Effects of Individual, Community and Landscape Drivers on the Dynamics of a Wildland Forest Epidemic

Author , , , , ,
Date In press
Publication Ecology
Key Words
AbstractThe challenges posed by observing host-pathogen-environment interactions across large geographic extents and over meaningful time scales limit our ability to understand and manage wildland epidemics. We conducted a landscape-scale, longitudinal study designed to analyze the dynamics of sudden oak death (an emerging forest disease caused by Phytophthora ramorum) across hierarchical levels of ecological interactions, from individual hosts up to the community and across the broader landscape. From 2004-11, we annually assessed disease status of 732 coast live oak, 271 black oak and 122 canyon live oak trees in 202 plots across a 275 km2 landscape in central California. The number of infected oak stems steadily increased during the eight-year study period. A survival analysis modeling framework was used to examine which level of ecological heterogeneity best predicted infection risk of susceptible oak species, considering variability at the level of individuals (species identity, stem size), the community (host density, inoculum load, and species richness), and the landscape (seasonal climate variability, habitat connectivity, and topographic gradients). After accounting for unobserved risk shared among oaks in the same plot, survival models that incorporated heterogeneity across all three levels better predicted oak infection than did models focusing on only one level. We show that larger individuals of oaks (especially coast live oak) were more susceptible, and that interannual variability in inoculum production by the highly-infectious reservoir host, California bay laurel, had a stronger influence on disease risk than simply the density of this important host. Concurrently, warmer and wetter rainy-season conditions in consecutive years intensified infection risk, presumably by creating a longer period of inoculum build-up and increased probability of pathogen spillover from bay laurel to oaks. Despite the presence of many alternate host species, we found evidence of pathogen dilution, where less competent hosts in species-rich communities reduce pathogen transmission and overall risk of infection to oaks. These results identify key parameters driving the dynamics of emerging infectious disease in California woodlands, while demonstrating how multiple levels of ecological heterogeneity jointly determine epidemic trajectories in wildland settings.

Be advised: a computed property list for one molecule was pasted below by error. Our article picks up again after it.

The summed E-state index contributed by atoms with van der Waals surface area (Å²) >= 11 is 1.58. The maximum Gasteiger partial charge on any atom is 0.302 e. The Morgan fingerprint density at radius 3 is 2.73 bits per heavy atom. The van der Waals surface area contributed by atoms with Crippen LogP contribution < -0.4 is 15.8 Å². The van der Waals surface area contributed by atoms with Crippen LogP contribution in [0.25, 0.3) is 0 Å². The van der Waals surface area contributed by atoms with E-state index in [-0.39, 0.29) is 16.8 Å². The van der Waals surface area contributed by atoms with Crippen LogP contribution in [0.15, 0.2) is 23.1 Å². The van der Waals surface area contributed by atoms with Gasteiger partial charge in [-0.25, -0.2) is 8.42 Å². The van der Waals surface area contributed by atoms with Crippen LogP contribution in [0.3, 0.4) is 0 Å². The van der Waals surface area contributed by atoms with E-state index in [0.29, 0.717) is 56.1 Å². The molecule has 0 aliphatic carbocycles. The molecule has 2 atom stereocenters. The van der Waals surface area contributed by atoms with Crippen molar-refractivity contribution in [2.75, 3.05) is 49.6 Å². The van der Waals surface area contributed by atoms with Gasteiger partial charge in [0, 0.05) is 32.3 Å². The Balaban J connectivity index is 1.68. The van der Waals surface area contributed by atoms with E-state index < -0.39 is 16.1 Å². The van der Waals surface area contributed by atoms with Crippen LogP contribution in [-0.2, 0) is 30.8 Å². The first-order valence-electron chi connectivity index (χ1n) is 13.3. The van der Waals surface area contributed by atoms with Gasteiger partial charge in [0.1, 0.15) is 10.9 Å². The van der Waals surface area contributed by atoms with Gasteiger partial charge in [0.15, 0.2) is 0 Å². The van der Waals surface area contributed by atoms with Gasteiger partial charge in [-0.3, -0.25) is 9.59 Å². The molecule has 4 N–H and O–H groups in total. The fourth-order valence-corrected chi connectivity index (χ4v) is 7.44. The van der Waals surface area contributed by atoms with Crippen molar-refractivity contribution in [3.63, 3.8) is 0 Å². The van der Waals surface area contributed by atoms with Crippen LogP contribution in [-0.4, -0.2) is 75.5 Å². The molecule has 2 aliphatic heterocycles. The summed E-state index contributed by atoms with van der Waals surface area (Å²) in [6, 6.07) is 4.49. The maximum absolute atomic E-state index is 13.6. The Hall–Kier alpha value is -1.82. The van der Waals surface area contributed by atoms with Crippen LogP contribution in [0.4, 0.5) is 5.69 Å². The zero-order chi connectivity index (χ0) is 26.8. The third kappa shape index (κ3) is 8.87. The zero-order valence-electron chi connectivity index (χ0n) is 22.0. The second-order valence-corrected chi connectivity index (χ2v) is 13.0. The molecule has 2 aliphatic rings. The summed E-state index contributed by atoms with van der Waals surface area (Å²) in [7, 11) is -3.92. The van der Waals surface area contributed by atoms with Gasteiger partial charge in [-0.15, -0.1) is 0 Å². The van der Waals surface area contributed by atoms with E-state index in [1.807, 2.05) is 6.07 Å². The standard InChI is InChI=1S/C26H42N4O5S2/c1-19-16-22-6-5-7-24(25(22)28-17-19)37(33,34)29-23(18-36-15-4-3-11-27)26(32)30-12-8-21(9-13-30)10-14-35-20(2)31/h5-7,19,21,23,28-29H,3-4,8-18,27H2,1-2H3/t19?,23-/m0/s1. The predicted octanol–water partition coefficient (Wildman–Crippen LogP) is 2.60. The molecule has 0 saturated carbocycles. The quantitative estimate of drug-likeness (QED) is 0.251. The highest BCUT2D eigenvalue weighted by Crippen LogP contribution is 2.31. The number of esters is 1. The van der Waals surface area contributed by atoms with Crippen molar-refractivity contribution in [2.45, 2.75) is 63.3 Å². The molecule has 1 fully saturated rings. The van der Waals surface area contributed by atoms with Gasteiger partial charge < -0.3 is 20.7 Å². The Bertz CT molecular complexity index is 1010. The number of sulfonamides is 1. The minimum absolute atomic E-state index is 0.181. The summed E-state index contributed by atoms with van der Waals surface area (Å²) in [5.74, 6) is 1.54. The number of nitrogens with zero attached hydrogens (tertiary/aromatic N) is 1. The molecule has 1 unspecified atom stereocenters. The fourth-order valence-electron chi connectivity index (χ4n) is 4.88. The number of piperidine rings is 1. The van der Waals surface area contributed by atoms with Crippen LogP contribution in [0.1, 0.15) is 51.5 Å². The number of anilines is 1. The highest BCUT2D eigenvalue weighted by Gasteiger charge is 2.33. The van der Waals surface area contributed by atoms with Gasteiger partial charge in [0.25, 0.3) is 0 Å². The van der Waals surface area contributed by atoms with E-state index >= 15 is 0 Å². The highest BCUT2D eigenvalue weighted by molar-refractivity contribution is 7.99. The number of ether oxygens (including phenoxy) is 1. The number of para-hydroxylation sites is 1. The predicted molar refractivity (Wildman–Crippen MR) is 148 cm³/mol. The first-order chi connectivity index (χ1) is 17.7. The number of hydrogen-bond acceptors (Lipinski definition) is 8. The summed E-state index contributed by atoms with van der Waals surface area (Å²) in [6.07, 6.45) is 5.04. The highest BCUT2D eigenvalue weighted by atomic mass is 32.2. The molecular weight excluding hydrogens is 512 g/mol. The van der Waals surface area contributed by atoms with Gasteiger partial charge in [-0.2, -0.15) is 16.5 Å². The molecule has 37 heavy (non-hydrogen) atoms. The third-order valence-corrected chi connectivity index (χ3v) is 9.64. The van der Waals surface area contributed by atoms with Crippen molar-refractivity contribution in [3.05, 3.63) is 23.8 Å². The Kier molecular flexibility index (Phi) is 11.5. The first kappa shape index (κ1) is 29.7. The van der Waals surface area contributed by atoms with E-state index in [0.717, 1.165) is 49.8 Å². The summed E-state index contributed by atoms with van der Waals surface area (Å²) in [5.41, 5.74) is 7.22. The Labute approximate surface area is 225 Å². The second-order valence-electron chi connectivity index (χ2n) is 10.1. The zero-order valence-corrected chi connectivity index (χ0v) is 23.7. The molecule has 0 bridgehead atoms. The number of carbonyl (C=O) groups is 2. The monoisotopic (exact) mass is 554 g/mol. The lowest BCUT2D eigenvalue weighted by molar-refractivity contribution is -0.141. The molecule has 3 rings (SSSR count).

Full Citation Haas, S.E.; Cushman, J.H.; Dillon, W.W.; Rank, N.E.; Rizzo, D.M.; and Meentemeyer, R.K. In press. Effects of Individual, Community and Landscape Drivers on the Dynamics of a Wildland Forest Epidemic. Ecology. http://dx.doi.org/10.1890/15-0767.1